Monthly Archives: March 2017

A Spiritual Partnership

I’ve been telling clients for years about my perception of a marriage or significant relationship, which I’ve called a spiritual partnership. This concept may or may not include a higher power, depending on the couple’s belief system. But primarily it’s about each partner being there for the other – to help him/her grow into the best person (s)he can be. As long as each does this with the pure intent to help the other grow, the relationship should flourish.

My concept is also about staying in the moment and not being in love with the person we think the other can or should be, or trying to make them become something else, because we just know they have more potential. This involves expectations we put on the other person. Expectations throw us into the future. Once we develop expectations of someone, the relationship begins to go downhill.

Henry Grayson, in the book MINDFUL LOVING,  describes it this way:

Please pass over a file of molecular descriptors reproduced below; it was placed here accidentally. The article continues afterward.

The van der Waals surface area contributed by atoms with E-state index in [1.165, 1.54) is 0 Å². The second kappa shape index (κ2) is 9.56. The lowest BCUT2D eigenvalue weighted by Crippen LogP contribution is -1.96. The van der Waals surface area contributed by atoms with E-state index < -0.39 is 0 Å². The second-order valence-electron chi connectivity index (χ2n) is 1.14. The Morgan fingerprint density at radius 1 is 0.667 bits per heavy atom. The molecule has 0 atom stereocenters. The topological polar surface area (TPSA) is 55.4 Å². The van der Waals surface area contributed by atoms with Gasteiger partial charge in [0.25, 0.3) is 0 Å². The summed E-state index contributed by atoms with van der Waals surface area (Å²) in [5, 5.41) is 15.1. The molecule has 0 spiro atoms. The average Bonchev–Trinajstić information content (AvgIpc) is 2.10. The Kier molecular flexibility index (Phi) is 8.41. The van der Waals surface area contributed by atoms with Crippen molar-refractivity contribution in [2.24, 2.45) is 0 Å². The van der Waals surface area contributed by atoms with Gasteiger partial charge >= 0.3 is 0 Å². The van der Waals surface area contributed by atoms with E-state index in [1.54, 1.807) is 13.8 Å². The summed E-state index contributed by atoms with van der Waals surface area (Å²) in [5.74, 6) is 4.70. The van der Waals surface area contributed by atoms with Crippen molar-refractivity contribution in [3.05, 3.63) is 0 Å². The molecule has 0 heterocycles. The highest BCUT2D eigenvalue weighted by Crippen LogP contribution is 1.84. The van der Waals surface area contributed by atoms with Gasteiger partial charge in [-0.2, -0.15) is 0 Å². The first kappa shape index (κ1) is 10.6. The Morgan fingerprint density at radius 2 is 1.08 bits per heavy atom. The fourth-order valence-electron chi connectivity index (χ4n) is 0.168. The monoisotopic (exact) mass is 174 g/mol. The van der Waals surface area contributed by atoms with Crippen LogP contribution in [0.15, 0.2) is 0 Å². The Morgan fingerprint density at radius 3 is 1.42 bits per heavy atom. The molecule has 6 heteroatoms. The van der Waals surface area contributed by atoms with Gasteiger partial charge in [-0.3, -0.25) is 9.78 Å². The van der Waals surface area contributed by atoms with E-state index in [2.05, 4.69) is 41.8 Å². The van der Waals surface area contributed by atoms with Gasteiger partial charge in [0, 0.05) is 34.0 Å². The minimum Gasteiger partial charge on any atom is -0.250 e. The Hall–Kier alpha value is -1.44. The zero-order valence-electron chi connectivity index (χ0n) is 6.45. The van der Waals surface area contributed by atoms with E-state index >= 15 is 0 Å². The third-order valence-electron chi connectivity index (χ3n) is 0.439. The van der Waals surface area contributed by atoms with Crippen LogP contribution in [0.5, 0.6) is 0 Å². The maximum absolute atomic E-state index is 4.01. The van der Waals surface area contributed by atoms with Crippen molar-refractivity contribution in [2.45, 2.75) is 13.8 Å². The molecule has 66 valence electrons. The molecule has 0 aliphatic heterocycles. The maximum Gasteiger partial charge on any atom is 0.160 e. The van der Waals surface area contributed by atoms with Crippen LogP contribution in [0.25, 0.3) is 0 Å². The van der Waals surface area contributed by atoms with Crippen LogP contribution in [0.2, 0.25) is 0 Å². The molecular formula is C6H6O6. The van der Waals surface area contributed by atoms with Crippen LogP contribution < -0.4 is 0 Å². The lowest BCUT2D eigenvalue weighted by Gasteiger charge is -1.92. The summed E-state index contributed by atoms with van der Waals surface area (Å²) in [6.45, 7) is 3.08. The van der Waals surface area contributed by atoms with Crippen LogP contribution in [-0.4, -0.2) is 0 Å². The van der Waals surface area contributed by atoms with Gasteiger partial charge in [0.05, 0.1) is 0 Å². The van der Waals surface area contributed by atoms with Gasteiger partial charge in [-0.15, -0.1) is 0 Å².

Grayson talks about the concept of specialness. The problem comes when we *need* the other person’s love for our own purposes.

“When we appoint someone as ‘special,’ which we tend to think of as a good or positive notion or action, we set into motion a chain of potential outcomes that create unrealistic expectations and inevitable disappointments. . . . Ironically, as soon as we think of someone as special and try to convince that person of their specialness, we begin to think we have a right to demand things from them.”

“In the moment that we appoint someone as special we instantly connect to a childhood yearning or an unfulfilled desire. Or we expect that person to complete us . . . The special person, therefore, becomes for us the person who will finally love us enough, care for us enough, listen to us enough, and be our soul mate.”

“Not only do we idealize the other person, but we also become disappointed and angry when the person doesn’t live up to our expectations.”

The problem most of us have is that the needs we have developed in relationships are often unconscious because they have been learned from the covert behaviors and attitudes of our parents/family. In order to enter into a relationship without expectations of the other, we need to be able to see ourselves as whole.

That doesn’t mean we all need years of therapy. We can start by just reminding ourselves to stay in the moment in our relationships and leave our expectations at the door. As humans we each grow and evolve constantly.  The relationship is only as healthy as each person within at the moment.